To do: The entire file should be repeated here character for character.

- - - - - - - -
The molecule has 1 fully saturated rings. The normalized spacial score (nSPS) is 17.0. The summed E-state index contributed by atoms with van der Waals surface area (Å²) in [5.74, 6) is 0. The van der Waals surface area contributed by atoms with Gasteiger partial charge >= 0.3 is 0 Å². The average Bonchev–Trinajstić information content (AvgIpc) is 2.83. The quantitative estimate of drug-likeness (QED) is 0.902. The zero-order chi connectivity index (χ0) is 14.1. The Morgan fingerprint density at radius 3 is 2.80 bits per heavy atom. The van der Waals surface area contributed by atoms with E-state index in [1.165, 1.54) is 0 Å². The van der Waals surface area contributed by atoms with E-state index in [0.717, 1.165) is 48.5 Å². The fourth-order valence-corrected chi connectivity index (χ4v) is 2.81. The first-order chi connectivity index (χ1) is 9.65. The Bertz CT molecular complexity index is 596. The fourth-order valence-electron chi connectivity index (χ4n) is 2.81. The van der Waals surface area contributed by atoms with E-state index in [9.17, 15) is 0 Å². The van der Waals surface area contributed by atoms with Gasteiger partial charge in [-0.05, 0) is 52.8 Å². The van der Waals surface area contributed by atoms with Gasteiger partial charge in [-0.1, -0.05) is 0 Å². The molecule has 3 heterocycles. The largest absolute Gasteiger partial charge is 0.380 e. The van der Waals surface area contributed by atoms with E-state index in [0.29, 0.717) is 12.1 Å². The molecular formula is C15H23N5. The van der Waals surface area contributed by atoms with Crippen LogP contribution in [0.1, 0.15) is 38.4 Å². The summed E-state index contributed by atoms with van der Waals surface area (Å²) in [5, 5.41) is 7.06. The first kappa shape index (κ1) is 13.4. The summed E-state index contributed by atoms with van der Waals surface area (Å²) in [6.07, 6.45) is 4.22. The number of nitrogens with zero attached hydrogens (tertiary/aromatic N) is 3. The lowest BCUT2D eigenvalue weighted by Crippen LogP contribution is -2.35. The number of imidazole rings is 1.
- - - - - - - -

The molecule has 1 fully saturated rings. The normalized spacial score (nSPS) is 17.0. The summed E-state index contributed by atoms with van der Waals surface area (Å²) in [5.74, 6) is 0. The van der Waals surface area contributed by atoms with Gasteiger partial charge >= 0.3 is 0 Å². The average Bonchev–Trinajstić information content (AvgIpc) is 2.83. The quantitative estimate of drug-likeness (QED) is 0.902. The zero-order chi connectivity index (χ0) is 14.1. The Morgan fingerprint density at radius 3 is 2.80 bits per heavy atom. The van der Waals surface area contributed by atoms with E-state index in [1.165, 1.54) is 0 Å². The van der Waals surface area contributed by atoms with E-state index in [0.717, 1.165) is 48.5 Å². The fourth-order valence-corrected chi connectivity index (χ4v) is 2.81. The first-order chi connectivity index (χ1) is 9.65. The Bertz CT molecular complexity index is 596. The fourth-order valence-electron chi connectivity index (χ4n) is 2.81. The van der Waals surface area contributed by atoms with E-state index in [9.17, 15) is 0 Å². The van der Waals surface area contributed by atoms with Gasteiger partial charge in [-0.05, 0) is 52.8 Å². The van der Waals surface area contributed by atoms with Gasteiger partial charge in [-0.1, -0.05) is 0 Å². The molecule has 3 heterocycles. The largest absolute Gasteiger partial charge is 0.380 e. The van der Waals surface area contributed by atoms with E-state index in [0.29, 0.717) is 12.1 Å². The molecular formula is C15H23N5. The van der Waals surface area contributed by atoms with Crippen LogP contribution in [0.1, 0.15) is 38.4 Å². The summed E-state index contributed by atoms with van der Waals surface area (Å²) in [5, 5.41) is 7.06. The first kappa shape index (κ1) is 13.4. The summed E-state index contributed by atoms with van der Waals surface area (Å²) in [6.07, 6.45) is 4.22. The number of nitrogens with zero attached hydrogens (tertiary/aromatic N) is 3. The lowest BCUT2D eigenvalue weighted by Crippen LogP contribution is -2.35. The number of imidazole rings is 1.